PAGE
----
Lilly Pulitzer for Target, Another Retail Lesson to be Learned

Blog post image about Lilly Pulitzer and managing people flow

When big box retailer Target announced it would be offering Lilly Pulitzer merchandise months ago, the company knew the collection would draw huge demand. Social media was all abuzz since the collection was announced in January.  However with all the advance promotion, buildup and preparation in place, somehow the company failed to meet demand in-store and online, taking a media event that promised delight and turning it into a shopping debacle.

According to The New York Times, “… that which generated brand love also generated brand ire. Since Sunday, Twitter, Instagram and Facebook have trembled with the frustration of shut-out shoppers, and pictures surfaced of racks picked clean, bare white hangers scattered like carrion bones on the veld.”

It would seem that the various marketing, forecasting, online retail group and product fulfillment teams never made it to the same meetings. The front end created the awareness while the back end remained in the dark. In today’s world where there is such effort put into making sure there is buzz around products months in advance – planning on the back end needs to mirror that effort and steps need to be put in place to meet the demand driven  need.  This means a buttoned up omnichannel plan to handle all of it – online and in-store.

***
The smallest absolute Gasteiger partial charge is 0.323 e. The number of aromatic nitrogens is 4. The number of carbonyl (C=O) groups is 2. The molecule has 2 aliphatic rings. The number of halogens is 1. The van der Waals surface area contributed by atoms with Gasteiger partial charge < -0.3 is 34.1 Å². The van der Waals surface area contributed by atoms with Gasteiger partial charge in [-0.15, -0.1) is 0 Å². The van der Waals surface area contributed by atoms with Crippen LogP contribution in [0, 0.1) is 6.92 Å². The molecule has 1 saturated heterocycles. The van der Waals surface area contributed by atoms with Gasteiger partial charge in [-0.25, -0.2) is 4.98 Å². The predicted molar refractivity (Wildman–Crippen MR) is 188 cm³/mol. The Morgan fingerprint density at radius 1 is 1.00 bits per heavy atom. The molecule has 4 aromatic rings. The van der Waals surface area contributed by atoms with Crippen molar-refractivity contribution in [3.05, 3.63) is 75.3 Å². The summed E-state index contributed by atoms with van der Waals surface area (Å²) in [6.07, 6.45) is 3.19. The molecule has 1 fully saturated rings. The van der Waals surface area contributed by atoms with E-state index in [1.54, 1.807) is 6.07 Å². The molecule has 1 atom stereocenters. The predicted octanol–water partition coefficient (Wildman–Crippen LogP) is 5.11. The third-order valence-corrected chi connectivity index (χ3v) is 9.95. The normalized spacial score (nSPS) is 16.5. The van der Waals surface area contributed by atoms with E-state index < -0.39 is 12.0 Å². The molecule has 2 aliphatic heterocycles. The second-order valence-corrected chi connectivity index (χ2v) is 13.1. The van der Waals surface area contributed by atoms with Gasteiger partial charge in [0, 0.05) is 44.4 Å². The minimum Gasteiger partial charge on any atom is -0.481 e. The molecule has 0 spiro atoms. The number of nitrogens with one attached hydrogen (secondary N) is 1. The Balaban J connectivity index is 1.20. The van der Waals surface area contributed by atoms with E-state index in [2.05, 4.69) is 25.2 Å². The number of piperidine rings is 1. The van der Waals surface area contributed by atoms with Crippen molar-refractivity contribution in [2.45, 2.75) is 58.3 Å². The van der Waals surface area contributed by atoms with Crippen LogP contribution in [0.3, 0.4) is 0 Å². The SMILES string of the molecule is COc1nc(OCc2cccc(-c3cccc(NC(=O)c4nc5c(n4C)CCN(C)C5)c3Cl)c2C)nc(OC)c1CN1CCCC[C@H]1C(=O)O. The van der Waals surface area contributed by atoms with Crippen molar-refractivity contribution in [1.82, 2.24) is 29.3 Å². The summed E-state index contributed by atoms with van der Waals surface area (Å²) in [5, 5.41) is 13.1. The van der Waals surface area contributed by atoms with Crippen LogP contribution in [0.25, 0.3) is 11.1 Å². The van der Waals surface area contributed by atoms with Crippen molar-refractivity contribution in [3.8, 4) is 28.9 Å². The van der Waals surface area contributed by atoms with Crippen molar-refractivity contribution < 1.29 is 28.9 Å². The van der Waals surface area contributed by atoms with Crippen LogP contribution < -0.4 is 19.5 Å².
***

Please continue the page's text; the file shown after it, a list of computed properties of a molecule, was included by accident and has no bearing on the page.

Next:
If we look at this event as another retail lesson to be learned, one in which existing technology options could have alleviated the backlash Target is facing – then we can see that the company could have used online ordering and Click and Collect systems in advance to queue up orders ahead of the big day (like does) to better estimate/forecast and fulfill orders.  Customers could have also been assigned virtual queuing appointments to pick up their coveted merchandise.  The result would have been bragging rights on social media how they had their exclusive appointment to get their Lilly Pulitzer products (a la Apple Watch) and ultimately happy and loyal customers.

Retailers must think outside the big box – and start thinking about how their promotional efforts impact their clients when demand can’t be met.  Getting excited about products and then not being able to get them as promised is a stress inducing social media rant producing occurrence that is definitely not in keeping with Lilly Pulitzer’s “Palm Beach is a state of mind” mentality.




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